Until recently, bacterially derived monoclonal antibodies (mAbs) were unable to recruit innate immune cells and were thus ineffective at raising an attack against tumour cells. However, Mr George Georgiou et al. of the University of Texas, Austin, found that engineered mutations in the Fc domain can improve innate immune cell recognition by mAbs manufactured in bacteria, as published in the Proceedings of the National Academy of Sciences.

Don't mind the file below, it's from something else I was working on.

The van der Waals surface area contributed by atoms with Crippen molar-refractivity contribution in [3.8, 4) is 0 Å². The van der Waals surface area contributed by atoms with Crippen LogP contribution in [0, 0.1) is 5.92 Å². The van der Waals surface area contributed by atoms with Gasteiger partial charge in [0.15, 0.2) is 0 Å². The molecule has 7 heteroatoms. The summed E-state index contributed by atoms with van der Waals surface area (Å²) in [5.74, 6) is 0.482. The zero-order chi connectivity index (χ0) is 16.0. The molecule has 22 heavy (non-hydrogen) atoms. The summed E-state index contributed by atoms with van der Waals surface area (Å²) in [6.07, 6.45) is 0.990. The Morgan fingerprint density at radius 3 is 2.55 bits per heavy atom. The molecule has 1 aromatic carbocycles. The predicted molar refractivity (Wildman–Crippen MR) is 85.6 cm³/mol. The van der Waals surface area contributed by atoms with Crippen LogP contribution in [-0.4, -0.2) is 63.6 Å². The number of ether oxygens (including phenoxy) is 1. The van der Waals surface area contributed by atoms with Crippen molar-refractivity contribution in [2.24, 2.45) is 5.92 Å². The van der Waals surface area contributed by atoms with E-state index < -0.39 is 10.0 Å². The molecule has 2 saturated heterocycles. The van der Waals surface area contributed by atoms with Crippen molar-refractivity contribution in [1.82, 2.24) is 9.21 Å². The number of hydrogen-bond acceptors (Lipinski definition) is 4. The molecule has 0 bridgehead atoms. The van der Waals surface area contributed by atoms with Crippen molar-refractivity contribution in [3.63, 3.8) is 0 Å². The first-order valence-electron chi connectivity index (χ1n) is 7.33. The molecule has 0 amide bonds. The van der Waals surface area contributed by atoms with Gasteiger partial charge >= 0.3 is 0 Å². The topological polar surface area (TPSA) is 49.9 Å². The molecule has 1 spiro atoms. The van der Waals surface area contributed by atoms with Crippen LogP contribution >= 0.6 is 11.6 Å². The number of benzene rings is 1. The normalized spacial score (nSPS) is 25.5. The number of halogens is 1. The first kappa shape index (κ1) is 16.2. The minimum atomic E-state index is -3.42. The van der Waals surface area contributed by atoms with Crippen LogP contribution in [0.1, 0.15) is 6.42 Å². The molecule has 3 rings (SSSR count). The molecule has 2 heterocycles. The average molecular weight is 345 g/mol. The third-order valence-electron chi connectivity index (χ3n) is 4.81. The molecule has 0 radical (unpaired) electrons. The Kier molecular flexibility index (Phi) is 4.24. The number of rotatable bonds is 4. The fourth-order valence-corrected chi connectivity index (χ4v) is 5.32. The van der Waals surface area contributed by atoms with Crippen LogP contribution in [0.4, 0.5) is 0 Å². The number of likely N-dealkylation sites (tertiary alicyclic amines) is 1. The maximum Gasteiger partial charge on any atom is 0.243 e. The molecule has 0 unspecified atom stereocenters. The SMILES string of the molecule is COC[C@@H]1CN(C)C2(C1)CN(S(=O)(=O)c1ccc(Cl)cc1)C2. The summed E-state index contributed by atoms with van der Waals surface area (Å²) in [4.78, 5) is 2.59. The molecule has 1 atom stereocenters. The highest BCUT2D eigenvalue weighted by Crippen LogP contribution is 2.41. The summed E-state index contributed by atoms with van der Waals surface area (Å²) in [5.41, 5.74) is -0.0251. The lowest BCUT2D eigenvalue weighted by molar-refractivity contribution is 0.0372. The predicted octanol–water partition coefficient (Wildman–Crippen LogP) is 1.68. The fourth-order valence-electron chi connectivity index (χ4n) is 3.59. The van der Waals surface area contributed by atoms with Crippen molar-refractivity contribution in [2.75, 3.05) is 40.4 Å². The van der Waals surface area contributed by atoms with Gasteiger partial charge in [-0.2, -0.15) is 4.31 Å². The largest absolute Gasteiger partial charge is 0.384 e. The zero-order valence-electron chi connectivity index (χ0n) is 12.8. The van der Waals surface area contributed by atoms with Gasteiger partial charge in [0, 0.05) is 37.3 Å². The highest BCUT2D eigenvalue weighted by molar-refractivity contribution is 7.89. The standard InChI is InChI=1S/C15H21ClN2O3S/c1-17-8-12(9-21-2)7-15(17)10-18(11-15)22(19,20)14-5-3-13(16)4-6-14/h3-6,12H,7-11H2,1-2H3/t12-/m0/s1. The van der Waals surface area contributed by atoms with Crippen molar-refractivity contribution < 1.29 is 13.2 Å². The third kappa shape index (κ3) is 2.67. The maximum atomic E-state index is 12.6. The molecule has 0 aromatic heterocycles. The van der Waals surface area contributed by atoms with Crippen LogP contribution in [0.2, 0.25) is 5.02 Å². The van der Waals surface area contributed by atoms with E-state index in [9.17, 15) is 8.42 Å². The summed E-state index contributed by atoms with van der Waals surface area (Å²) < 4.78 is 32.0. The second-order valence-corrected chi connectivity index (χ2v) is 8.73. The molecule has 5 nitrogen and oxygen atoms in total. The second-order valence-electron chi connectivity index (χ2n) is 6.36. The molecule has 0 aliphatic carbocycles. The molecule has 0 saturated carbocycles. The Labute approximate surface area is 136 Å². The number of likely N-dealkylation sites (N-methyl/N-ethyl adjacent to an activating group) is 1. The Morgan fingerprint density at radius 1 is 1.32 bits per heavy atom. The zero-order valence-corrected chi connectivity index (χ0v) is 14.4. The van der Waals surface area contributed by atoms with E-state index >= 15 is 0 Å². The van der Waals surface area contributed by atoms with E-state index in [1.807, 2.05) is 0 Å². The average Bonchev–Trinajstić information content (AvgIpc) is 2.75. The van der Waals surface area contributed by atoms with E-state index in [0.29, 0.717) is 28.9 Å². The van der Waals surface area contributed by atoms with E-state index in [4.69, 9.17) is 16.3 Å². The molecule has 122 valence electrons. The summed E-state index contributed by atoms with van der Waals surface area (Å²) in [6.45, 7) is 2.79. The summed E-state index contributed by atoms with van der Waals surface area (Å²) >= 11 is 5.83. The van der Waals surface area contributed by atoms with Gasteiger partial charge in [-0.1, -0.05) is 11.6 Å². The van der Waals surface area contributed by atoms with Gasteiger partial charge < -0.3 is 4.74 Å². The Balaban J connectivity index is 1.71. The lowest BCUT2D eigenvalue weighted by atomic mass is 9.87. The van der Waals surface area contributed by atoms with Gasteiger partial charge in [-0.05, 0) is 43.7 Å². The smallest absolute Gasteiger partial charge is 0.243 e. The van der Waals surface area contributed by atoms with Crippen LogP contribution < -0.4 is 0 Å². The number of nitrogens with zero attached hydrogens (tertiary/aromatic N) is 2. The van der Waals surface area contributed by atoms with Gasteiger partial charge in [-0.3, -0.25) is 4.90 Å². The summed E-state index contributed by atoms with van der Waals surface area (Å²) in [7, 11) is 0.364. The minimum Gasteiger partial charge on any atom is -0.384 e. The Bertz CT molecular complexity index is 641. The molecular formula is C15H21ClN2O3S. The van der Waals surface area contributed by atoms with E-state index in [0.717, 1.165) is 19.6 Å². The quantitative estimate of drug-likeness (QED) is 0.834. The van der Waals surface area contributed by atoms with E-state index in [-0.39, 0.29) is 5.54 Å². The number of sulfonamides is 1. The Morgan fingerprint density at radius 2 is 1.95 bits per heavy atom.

The study stems from efforts to make therapeutically useful mAbs in bacteria. A key roadblock is that bacterially manufactured antibodies lack Fc region glycosylation. “Antibodies that are not glycosylated cannot be recognised by immune cells,” said Mr Georgiou. In the article it is described how aglycosylated IgG variants expressed in bacteria that selectively bind FcγRI potentiate tumour cell killing by monocyte-dendritic cells. The authors explain that the N-linked glycan of immunoglobulin G (IgG) is indispensable for the interaction of the Fc domain with Fcγ receptors on effector cells and the clearance of target cells via antibody dependent cell-mediated cytotoxicity (ADCC). E.coli-expressed, aglycosylated Fc domains bind effector FcγRs poorly and cannot elicit ADCC.